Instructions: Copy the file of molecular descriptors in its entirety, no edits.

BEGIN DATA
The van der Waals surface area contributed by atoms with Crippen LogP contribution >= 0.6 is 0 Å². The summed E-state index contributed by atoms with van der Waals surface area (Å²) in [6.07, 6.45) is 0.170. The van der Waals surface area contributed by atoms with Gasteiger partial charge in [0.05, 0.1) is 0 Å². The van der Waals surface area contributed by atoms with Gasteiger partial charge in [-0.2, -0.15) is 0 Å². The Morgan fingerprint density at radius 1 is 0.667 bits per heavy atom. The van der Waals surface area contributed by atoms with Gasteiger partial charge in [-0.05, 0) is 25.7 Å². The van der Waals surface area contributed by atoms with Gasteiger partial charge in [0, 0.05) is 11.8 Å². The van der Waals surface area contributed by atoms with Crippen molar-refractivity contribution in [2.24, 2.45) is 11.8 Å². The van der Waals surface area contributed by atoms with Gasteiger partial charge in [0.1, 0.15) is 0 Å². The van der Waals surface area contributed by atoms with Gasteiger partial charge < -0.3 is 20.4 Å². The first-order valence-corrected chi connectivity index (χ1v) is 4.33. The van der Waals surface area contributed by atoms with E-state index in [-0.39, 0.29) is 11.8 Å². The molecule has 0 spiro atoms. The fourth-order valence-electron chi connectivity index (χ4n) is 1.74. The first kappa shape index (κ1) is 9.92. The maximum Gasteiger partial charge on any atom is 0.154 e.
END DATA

The van der Waals surface area contributed by atoms with Crippen LogP contribution >= 0.6 is 0 Å². The summed E-state index contributed by atoms with van der Waals surface area (Å²) in [6.07, 6.45) is 0.170. The van der Waals surface area contributed by atoms with Gasteiger partial charge in [0.05, 0.1) is 0 Å². The van der Waals surface area contributed by atoms with Gasteiger partial charge in [-0.2, -0.15) is 0 Å². The Morgan fingerprint density at radius 1 is 0.667 bits per heavy atom. The van der Waals surface area contributed by atoms with Gasteiger partial charge in [-0.05, 0) is 25.7 Å². The van der Waals surface area contributed by atoms with Gasteiger partial charge in [0, 0.05) is 11.8 Å². The van der Waals surface area contributed by atoms with Crippen molar-refractivity contribution in [2.24, 2.45) is 11.8 Å². The van der Waals surface area contributed by atoms with Gasteiger partial charge in [0.1, 0.15) is 0 Å². The van der Waals surface area contributed by atoms with Gasteiger partial charge < -0.3 is 20.4 Å². The first-order valence-corrected chi connectivity index (χ1v) is 4.33. The van der Waals surface area contributed by atoms with E-state index in [-0.39, 0.29) is 11.8 Å². The molecule has 0 spiro atoms. The fourth-order valence-electron chi connectivity index (χ4n) is 1.74. The first kappa shape index (κ1) is 9.92. The maximum Gasteiger partial charge on any atom is 0.154 e.